PANAMA CITY, Fla. (WMBB) — It’s been 76 years since a local restaurant owner was murdered in cold blood.
For the first time, a woman is speaking out about what she knows.
Dorothy Lumley, a long-time local resident who came to Panama City on the SS Tarpon in the 1930s, said she was a young girl when the crime took place but remembers it all like it was yesterday — the mysterious murder of Joseph Mullins.
According to media reports, the 55-year-old Downtown Panama City grill owner’s blood-soaked Chevy Sedan was located the day after he went missing by his wife, Hazel Mullins. She found his car across the street from the post office on Fifth Street.
It wasn’t until Saturday that his headless torso was finally discovered by officers — belly down with is arms twisted in different directions.
Now, three-quarters of a century later, the case remains unsolved but not yet forgotten as a new detail is revealed by a 94-year-old woman who says, “It was the butcher.”
The 1940s brought us Jazz, Jeeps, and one of the deadliest war in our nation’s history, but cold-blooded murders were a rare occurrence, especially in small towns like Panama City.
“We didn’t have a lot of crime in Panama City at that time,” Lumley said. “It was a quiet little town. You left everything open.”
At 19-years-old, Lumley was told by her uncle, Warren Davis to keep her mouth shut about something he saw on the day Joseph Mullins went missing.
“He was coming home from work one afternoon and he was coming up the clay road here on Balboa,” Lumley said. “He saw this car backed down in the woods.”
Lumley said Davis was curious, so he went to investigate the situation further.
“They were pulling something out of the back of the car,” Lumley said. “And then he recognized that it was the butcher from the Piggly Wiggly and Mullins’ wife.
Lumley said the moment grew tense when the butcher and soon-to-be widow noticed her uncle peering around the corner.
“He began to chase him, and he chased him all the way home,” Lumley said. “He lived on 15th street, on the corner where Po Folks used to be but there used to be a house there.”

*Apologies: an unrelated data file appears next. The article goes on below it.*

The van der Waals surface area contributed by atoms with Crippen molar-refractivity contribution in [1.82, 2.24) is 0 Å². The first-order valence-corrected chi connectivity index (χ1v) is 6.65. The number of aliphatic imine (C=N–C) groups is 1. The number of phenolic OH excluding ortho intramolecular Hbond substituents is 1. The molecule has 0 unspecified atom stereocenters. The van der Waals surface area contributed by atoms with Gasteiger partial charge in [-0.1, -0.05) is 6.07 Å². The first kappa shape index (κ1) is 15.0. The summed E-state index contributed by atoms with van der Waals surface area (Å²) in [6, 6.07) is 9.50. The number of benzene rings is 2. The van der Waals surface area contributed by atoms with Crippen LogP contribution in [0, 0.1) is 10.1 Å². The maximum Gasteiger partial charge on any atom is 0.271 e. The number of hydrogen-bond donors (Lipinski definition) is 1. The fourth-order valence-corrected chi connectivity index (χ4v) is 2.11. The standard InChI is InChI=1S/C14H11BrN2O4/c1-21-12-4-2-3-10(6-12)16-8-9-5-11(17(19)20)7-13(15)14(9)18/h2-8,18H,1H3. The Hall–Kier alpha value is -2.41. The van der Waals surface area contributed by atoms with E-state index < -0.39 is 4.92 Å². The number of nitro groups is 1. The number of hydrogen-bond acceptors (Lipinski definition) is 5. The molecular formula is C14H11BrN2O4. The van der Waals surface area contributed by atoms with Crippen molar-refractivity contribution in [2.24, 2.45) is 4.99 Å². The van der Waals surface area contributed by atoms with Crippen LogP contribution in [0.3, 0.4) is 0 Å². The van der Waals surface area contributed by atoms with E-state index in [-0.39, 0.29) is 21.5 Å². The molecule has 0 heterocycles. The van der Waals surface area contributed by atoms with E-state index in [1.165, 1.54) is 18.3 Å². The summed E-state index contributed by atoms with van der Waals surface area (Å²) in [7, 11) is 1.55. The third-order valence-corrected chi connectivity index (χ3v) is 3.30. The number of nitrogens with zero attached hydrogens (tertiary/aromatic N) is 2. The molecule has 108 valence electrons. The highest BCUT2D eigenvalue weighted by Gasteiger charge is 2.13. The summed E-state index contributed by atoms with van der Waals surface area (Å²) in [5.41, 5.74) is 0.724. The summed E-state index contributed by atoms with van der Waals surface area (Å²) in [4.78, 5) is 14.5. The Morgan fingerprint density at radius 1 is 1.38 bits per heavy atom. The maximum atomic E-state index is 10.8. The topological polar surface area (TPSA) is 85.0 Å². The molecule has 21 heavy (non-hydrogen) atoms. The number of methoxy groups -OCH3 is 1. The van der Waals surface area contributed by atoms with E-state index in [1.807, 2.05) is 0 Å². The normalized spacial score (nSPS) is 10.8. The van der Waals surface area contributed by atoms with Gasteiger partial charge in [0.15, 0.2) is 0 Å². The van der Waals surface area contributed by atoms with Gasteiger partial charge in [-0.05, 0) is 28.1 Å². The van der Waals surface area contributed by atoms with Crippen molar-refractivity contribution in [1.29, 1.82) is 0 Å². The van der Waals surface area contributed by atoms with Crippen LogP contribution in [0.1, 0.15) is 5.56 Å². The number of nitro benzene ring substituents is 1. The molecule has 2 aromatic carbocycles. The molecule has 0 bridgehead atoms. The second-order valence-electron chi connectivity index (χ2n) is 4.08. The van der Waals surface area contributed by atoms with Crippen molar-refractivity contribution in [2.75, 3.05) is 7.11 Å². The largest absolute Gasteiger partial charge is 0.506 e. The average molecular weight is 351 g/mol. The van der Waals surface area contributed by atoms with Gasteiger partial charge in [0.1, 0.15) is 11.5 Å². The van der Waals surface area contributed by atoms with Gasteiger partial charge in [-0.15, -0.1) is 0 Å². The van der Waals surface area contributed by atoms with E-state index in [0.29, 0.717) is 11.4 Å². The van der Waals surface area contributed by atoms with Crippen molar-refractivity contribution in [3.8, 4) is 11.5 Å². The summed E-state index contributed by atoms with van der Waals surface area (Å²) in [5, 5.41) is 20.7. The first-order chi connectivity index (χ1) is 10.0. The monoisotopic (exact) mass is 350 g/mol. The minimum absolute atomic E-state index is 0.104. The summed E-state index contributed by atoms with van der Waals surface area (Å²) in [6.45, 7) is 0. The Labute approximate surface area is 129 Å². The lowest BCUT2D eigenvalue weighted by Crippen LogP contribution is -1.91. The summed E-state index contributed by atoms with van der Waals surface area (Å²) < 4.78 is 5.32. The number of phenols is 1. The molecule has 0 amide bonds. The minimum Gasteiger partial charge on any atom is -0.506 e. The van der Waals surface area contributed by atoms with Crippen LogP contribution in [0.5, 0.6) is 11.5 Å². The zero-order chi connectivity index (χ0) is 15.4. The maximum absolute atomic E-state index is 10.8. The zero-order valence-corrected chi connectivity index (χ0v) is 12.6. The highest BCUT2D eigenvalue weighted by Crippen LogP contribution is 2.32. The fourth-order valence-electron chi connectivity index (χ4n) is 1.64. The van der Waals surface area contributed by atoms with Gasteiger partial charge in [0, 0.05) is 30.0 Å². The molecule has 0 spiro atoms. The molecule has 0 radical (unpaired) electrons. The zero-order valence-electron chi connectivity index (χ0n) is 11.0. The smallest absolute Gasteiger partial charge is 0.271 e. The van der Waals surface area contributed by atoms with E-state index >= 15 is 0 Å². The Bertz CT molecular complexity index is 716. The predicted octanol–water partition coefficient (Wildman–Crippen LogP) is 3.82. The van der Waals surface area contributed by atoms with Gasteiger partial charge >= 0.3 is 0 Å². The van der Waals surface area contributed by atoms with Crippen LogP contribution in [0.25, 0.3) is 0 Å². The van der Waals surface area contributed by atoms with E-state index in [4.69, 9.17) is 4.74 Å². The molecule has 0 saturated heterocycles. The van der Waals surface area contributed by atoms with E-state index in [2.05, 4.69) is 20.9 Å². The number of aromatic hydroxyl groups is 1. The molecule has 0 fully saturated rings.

Lumley said her uncle wasted no time after hearing of Mullins’s death by dialing the cops and telling them what he saw. She said the headless body was discovered at the same branch where he’d seen Mullins’s wife and the butcher the day before.
Media reports said police began their search at an undeveloped section west of the Panama City Cemetary, now Oakland Cemetery, at the corner of Balboa Avenue.
But they had to walk a little way until they finally found his body near 10th Court and Buena Vista Boulevard.
Lumley said when two cops showed up to take a statement from Davis, he could tell something was off.
“They came to his house where he was at and told him to forget what he saw and it was best if he left town for a while,” Lumley said. “And not to tell anybody.”
Lumley said her uncle was horrified by the situation, afraid of what might happen to him if he ever told anyone else. He stayed home for a very long time.
“Over the years, the family knew,” Lumley said. “But nobody else knew and we never told anybody else and we never repeated it because he was afraid of what might happen to him if he told.”
According to media reports, there wasn’t much evidence to go on and Mullins’ severed head was never located. However, based on the amount of blood in the car authorities were able to conclude that the decapitation took place outside the vehicle in the woods where his body was found. And that, more than likely, the weapon of choice was either an axe or a meat cleaver.
Lumley said she’s not sure why police were reluctant to use her uncle’s testimony but their warning was enough to keep her uncle quiet for the rest of his life.
“After he died, 20 something years ago, and it came out in the paper about unsolved murders,” Lumley said. “I called the police department and I told them about my uncle and they said that they think the butcher had died in Dothan.”
Media reports said that police ended up with three different suspects who were later released for lack of evidence.
Today, one theory remains — Mullins was robbed and murdered because of his presence in the underground world of gambling, media reports said.
Lumley said she’s seen those reports and is aware of Mullins’ gambling problem but she doesn’t buy it —she has a theory of her own
“People said they were having an affair,” Lumley said. “They wanted to get him out of the way.”
There’s another detail that Lumley said points to the butcher: “They said his head was cut off clean.”